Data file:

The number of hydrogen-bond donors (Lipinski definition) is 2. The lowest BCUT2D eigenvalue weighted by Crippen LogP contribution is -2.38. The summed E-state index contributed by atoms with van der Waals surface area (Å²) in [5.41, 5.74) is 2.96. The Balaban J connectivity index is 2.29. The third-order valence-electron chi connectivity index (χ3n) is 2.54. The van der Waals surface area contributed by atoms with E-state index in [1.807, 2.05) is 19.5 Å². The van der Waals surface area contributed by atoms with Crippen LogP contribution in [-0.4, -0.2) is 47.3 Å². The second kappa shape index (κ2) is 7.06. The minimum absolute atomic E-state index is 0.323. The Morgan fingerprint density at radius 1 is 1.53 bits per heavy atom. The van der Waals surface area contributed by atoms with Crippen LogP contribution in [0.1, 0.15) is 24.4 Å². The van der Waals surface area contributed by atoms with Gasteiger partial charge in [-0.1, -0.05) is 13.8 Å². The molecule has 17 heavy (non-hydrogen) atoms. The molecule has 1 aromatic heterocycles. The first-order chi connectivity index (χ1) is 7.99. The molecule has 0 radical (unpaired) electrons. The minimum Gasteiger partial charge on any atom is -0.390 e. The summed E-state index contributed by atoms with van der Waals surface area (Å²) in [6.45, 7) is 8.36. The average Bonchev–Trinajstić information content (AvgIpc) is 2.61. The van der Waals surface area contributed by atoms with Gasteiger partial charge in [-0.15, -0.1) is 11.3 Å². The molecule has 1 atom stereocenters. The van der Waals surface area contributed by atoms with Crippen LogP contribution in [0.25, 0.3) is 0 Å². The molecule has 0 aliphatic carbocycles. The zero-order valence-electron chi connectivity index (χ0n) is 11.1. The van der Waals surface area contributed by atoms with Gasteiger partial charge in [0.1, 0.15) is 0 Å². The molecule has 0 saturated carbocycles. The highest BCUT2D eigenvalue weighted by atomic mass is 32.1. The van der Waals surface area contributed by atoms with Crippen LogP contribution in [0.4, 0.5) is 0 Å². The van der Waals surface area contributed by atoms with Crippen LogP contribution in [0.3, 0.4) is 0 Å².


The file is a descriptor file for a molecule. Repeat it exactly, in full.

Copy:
The number of hydrogen-bond donors (Lipinski definition) is 2. The lowest BCUT2D eigenvalue weighted by Crippen LogP contribution is -2.38. The summed E-state index contributed by atoms with van der Waals surface area (Å²) in [5.41, 5.74) is 2.96. The Balaban J connectivity index is 2.29. The third-order valence-electron chi connectivity index (χ3n) is 2.54. The van der Waals surface area contributed by atoms with E-state index in [1.807, 2.05) is 19.5 Å². The van der Waals surface area contributed by atoms with Crippen LogP contribution in [-0.4, -0.2) is 47.3 Å². The second kappa shape index (κ2) is 7.06. The minimum absolute atomic E-state index is 0.323. The Morgan fingerprint density at radius 1 is 1.53 bits per heavy atom. The van der Waals surface area contributed by atoms with Crippen LogP contribution in [0.1, 0.15) is 24.4 Å². The van der Waals surface area contributed by atoms with Gasteiger partial charge in [-0.1, -0.05) is 13.8 Å². The molecule has 17 heavy (non-hydrogen) atoms. The molecule has 1 aromatic heterocycles. The first-order chi connectivity index (χ1) is 7.99. The molecule has 0 radical (unpaired) electrons. The minimum Gasteiger partial charge on any atom is -0.390 e. The summed E-state index contributed by atoms with van der Waals surface area (Å²) in [6.45, 7) is 8.36. The average Bonchev–Trinajstić information content (AvgIpc) is 2.61. The van der Waals surface area contributed by atoms with Gasteiger partial charge in [-0.15, -0.1) is 11.3 Å². The molecule has 1 atom stereocenters. The van der Waals surface area contributed by atoms with Crippen LogP contribution in [0.25, 0.3) is 0 Å². The molecule has 0 aliphatic carbocycles. The zero-order valence-electron chi connectivity index (χ0n) is 11.1. The van der Waals surface area contributed by atoms with Gasteiger partial charge in [0.1, 0.15) is 0 Å². The molecule has 0 saturated carbocycles. The highest BCUT2D eigenvalue weighted by atomic mass is 32.1. The van der Waals surface area contributed by atoms with Crippen LogP contribution in [0.4, 0.5) is 0 Å². The van der Waals surface area contributed by atoms with Crippen LogP contribution in [0.3, 0.4) is 0 Å².